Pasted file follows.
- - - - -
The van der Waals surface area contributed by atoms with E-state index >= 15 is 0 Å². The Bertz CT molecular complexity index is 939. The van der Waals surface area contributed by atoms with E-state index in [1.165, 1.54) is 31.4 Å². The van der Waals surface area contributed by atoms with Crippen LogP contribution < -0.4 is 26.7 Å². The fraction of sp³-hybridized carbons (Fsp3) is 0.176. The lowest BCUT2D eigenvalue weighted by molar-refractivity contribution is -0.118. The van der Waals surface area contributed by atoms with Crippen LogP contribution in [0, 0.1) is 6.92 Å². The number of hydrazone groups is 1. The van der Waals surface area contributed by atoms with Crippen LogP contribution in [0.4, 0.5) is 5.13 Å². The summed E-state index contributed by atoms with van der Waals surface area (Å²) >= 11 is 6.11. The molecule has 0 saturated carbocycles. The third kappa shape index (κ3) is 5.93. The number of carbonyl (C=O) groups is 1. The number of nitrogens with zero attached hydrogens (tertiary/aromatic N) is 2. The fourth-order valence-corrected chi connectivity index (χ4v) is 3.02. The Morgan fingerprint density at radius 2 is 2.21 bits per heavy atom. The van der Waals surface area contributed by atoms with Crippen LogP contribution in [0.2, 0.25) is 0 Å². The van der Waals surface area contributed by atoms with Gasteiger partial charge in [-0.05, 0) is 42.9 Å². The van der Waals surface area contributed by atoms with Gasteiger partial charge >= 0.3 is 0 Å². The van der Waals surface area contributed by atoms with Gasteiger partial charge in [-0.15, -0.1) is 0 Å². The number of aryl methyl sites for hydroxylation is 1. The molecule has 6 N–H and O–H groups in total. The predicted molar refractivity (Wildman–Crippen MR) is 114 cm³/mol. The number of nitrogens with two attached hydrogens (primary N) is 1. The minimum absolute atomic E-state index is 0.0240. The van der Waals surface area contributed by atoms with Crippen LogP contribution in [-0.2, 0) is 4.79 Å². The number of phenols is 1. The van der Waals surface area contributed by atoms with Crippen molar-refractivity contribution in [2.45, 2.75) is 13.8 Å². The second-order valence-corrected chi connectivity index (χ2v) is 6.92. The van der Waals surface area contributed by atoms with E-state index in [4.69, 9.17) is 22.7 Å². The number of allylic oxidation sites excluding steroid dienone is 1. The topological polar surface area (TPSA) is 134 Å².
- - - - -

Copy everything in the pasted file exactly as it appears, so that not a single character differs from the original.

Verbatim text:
The van der Waals surface area contributed by atoms with E-state index >= 15 is 0 Å². The Bertz CT molecular complexity index is 939. The van der Waals surface area contributed by atoms with E-state index in [1.165, 1.54) is 31.4 Å². The van der Waals surface area contributed by atoms with Crippen LogP contribution < -0.4 is 26.7 Å². The fraction of sp³-hybridized carbons (Fsp3) is 0.176. The lowest BCUT2D eigenvalue weighted by molar-refractivity contribution is -0.118. The van der Waals surface area contributed by atoms with Crippen LogP contribution in [0, 0.1) is 6.92 Å². The number of hydrazone groups is 1. The van der Waals surface area contributed by atoms with Crippen LogP contribution in [0.4, 0.5) is 5.13 Å². The summed E-state index contributed by atoms with van der Waals surface area (Å²) >= 11 is 6.11. The molecule has 0 saturated carbocycles. The third kappa shape index (κ3) is 5.93. The number of carbonyl (C=O) groups is 1. The number of nitrogens with zero attached hydrogens (tertiary/aromatic N) is 2. The fourth-order valence-corrected chi connectivity index (χ4v) is 3.02. The Morgan fingerprint density at radius 2 is 2.21 bits per heavy atom. The van der Waals surface area contributed by atoms with Crippen LogP contribution in [0.2, 0.25) is 0 Å². The van der Waals surface area contributed by atoms with Gasteiger partial charge in [-0.05, 0) is 42.9 Å². The van der Waals surface area contributed by atoms with Gasteiger partial charge >= 0.3 is 0 Å². The van der Waals surface area contributed by atoms with Gasteiger partial charge in [-0.15, -0.1) is 0 Å². The number of aryl methyl sites for hydroxylation is 1. The molecule has 6 N–H and O–H groups in total. The predicted molar refractivity (Wildman–Crippen MR) is 114 cm³/mol. The number of nitrogens with two attached hydrogens (primary N) is 1. The minimum absolute atomic E-state index is 0.0240. The van der Waals surface area contributed by atoms with Crippen LogP contribution in [-0.2, 0) is 4.79 Å². The number of phenols is 1. The van der Waals surface area contributed by atoms with Crippen molar-refractivity contribution in [2.45, 2.75) is 13.8 Å². The second-order valence-corrected chi connectivity index (χ2v) is 6.92. The van der Waals surface area contributed by atoms with E-state index in [4.69, 9.17) is 22.7 Å². The number of allylic oxidation sites excluding steroid dienone is 1. The topological polar surface area (TPSA) is 134 Å².